5 coaching questions that can help you build new habits at work
Some common findings in coaching sessions make me think more about one famous sentence:
“We are what we do out of habit,” Aristotle said.
Changing our habits is more difficult than reaching a new work position or hierarchical status, for example. On the wings of enthusiasm for achieving goals, we can very quickly step into the shoes of a new professional role fueled simply by enthusiasm but sometimes the initial intoxication of the dreamed novelty may obscure awareness:
The goal achieved has not automatically replace our old habits.
According to the researchers at Duke University, habits account for about 40 percent of our behaviors on any given day. They are unintentional repetitive actions, that run to completion with minimal conscious control, cued by aspects of performance environment.
Answering few coaching questions might help you build better self at work:
1. Is there a habit in your professional every-day, that exists before your last professional change (new role, new job) and is not serving you well anymore?
Once created under certain circumstances, our habits are simply automated responses. In a reality of intense changes we are more focused to the fast achievements, thus we are mostly jumping over the organic process of forming a new automated behavioral action/reaction (a minimum average of about 60 days). You can think about the areas of managing your own tasks and goals, working in a team, communicating with others, managing expectations or another, you name it. To identify what you are doing out of habit (automated, unintentional response/reaction) and is not bringing the expected result you might need some feedback to trigger your behavioral awareness.
2. What habit/s you would like to change?
This could be a challenging one, mostly because we love our habits and they are becoming our blind spots, manifesting through a certain behavior. Take procrastination for example – the avoidance of doing a task that needs to be accomplished by a certain deadline, could be further stated as a habitual behavior. Is it serving you the same way during the student years and when starting a job? Lets see – if during your university degree, procrastination gave you some rewards like more time to party or just more free time for hanging out with friends, the result was only affecting you and this was not a bad deal at all, because you were smart and were able to do the project in the very last moment on a pretty good level. At work, however, this habit can only bring you only negative results. I would like to refer here to Stephen Covey`s 7 habits of highly effective people, as a further source of inspiration.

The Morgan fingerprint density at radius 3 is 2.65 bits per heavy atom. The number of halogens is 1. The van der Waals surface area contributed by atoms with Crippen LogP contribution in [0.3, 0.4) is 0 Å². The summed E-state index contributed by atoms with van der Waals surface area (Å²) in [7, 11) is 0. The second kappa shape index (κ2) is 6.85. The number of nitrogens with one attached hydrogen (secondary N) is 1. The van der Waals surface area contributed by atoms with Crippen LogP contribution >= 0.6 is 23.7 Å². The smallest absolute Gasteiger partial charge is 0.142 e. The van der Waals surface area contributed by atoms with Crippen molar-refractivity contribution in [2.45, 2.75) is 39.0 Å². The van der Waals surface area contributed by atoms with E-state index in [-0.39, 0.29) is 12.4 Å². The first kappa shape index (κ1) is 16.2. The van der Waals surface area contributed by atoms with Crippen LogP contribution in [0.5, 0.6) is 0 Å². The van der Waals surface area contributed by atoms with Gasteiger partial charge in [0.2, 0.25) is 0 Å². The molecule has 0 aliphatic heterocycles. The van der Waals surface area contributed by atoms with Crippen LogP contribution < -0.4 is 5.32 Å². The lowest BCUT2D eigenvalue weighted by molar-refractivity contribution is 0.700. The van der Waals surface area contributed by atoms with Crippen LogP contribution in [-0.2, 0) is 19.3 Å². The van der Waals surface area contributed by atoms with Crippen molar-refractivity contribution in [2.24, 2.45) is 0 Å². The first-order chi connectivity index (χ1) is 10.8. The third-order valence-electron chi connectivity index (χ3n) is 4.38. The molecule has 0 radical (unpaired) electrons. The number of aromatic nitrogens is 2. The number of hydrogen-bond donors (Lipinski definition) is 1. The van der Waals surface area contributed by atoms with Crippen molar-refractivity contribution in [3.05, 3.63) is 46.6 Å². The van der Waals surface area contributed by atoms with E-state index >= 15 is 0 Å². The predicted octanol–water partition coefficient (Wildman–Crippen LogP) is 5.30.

3. What do you need to create a sustainable new habit?
The new habit should serve you automatically by bringing you a reward (calmness, satisfaction etc), but you would need to dedicate some focused time to form it by doing series of repetitive cognitive actions. To prepare, think about what you need: some focused time, some feedback, a transparent and realistic expectation, new knowledge, or support from a coach, a mentor or a buddy within the team. Keep in mind that the context and circumstances can make your efforts easier or…not. In the most challenging environment 8 months, provided you are highly motivated building new habit. Keeping your eyes steadily on the desired end results is a must, despite the difficulties.
4. What will be your first step to form the new habit?
It`s time for action! Yes, you can do it. It might look more scary that it is, just because…we usually l-o-v-e our habits. The first step is the most important one. Make sure the end result is something you believe in, that it is realistic and you can measure if it`s effective. It is the same as taking care of our body well being and good physical condition. My personal example: when I chose to change the habit of not doing sports regularly, I had already pre-defined that I need a personal trainer whose methodology combines conditional training and food nutrition. This expectation was set loud and clear in the beginning, so that it got me motivated through the process. Usually we are not inventing new things, but relying on certain know how and based on desired results we can chose and use it.
5. How motivated are you on the scale 1 to 10 to transform the old habit to a new one?
Be radically honest. Be aware of what drives you forward and what from your automated behavior/way of work that you are use to, is your biggest enemy. After you`ve probably set your expectations, it will probably take you anywhere from 2 to 8 months to build a new habit into your life, researchers said.
With perseverance, will and support, you can create a wiser and more contented version of yourself.
Are you ready to change a habit?